When the reaction ends, there will be (0.742 – 0.624) mol KNO3 = 0.118 mol KNO3, or 11.9 g left over. There will also be (1.25 - 0.936) = 0.314 mol C, or 3.76 g left over. S is therefore the limiting reagent.

    The left over solids in GSR (gunshot residue) are detected by swiping areas with adhesive coated samplers, which are then viewed with a scanning electron microscope to indentify the particles.

    From this example you can begin to see what needs to be done to determine which of two reagents, X or Y, is limiting. We must compare the stoichiometric ratio S(X/Y) with the actual ratio of amounts of X and Y which were initially mixed together. In Example 1 this ratio of initial amounts

    \(\frac{n_{\text{S}}\text{(initial)}}{n_{\text{KNO}_{\text{3}}}\text{(initial)}}=\frac{\text{0.312 mol S}}{\text{0.742 mol KNO}_{\text{3}}}=\frac{\text{0.420 mol S}}{\text{1 mol KNO}_{\text{3}}}\) was less than the stoichiometric ratio \(\text{S}\left( \frac{\text{S}}{\text{KNO}_{\text{3}}} \right)=\frac{\text{1 mol S}}{\text{2 mol KNO}_{\text{3}}}~=~ 0.5\) This indicated that there was not enough S to react with all the KNO3 and sulfur was the limiting reagent. The corresponding general rule, for any reagents X and Y, is \(\begin{align} & \text{If}~ \frac{n_{\text{X}}\text{(initial)}}{n_{\text{Y}}\text{(initial)}}~\text{is less than S}\left( \frac{\text{X}}{\text{Y}} \right)\text{, then X is limiting}\text{.} \\ & \\ & \text{If}~\frac{n_{\text{X}}\text{(initial)}}{n_{\text{Y}}\text{(initial)}}~\text{is greater than S}\left( \frac{\text{X}}{\text{Y}} \right)\text{, then Y is limiting}\text{.} \\ \end{align}\)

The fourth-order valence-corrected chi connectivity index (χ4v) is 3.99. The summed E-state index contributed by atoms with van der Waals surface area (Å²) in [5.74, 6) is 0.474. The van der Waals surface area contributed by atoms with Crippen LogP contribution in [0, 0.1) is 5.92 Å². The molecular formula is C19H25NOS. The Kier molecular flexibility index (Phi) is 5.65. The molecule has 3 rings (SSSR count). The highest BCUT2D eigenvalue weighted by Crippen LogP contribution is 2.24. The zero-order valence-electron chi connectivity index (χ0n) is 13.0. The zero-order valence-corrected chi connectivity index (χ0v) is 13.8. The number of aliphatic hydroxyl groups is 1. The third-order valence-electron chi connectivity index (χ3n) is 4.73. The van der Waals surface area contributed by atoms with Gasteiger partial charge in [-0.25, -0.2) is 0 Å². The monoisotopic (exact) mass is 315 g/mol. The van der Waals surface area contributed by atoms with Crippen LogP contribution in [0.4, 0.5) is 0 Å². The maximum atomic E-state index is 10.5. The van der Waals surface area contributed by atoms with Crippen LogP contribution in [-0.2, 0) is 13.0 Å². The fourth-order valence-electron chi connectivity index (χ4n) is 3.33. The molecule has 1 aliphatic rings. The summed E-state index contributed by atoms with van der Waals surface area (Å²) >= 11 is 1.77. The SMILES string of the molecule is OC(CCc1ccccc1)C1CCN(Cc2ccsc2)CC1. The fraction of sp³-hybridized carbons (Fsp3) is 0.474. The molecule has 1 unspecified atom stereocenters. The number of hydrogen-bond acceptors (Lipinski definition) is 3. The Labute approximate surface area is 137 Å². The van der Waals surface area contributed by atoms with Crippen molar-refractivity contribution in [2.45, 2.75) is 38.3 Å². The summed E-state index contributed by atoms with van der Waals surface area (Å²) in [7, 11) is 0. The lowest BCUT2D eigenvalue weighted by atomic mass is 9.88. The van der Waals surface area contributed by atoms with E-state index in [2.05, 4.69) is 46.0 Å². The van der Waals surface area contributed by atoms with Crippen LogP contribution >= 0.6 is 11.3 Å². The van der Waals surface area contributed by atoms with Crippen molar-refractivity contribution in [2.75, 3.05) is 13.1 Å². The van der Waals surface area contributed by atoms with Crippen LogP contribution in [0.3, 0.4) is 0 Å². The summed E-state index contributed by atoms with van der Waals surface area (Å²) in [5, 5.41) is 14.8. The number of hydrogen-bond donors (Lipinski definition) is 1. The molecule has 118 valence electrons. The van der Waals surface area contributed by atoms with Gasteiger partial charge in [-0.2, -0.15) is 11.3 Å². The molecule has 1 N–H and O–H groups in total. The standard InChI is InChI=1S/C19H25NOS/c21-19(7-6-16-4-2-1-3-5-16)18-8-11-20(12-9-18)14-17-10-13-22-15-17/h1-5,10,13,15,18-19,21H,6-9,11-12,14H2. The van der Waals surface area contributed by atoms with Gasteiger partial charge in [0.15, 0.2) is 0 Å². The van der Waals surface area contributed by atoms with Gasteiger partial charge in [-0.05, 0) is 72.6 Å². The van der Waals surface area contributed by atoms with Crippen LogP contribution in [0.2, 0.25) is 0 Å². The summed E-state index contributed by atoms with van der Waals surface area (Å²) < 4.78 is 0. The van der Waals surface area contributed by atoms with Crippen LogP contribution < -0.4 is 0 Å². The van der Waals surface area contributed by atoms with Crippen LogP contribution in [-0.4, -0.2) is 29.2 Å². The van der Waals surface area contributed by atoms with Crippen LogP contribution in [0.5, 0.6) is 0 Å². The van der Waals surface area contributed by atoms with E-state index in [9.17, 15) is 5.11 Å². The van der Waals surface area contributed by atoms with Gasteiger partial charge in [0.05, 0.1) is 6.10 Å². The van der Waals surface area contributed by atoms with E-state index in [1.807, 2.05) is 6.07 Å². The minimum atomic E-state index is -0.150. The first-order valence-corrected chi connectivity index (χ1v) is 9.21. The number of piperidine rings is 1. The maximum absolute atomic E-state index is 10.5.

(Of course, when the amounts of X and Y are in exactly the stoichiometric ratio, both reagents will be completely consumed at the same time, and neither is in excess.). This general rule for determining the limiting reagent is applied in the next example.

    EXAMPLE 2 Iron can be obtained by reacting the ore hematite (Fe2O3) with coke (C). The latter is converted to CO2. As manager of a blast furnace you are told that you have 20.5 Mg (megagrams) of Fe2O3 and 2.84 Mg of coke on hand. (a) Which should you order first—another shipment of iron ore or one of coke? (b) How many megagrams of iron can you make with the materials you have?



    a) Write a balanced equation 2Fe2O3 + 3C → 3CO2 + 4Fe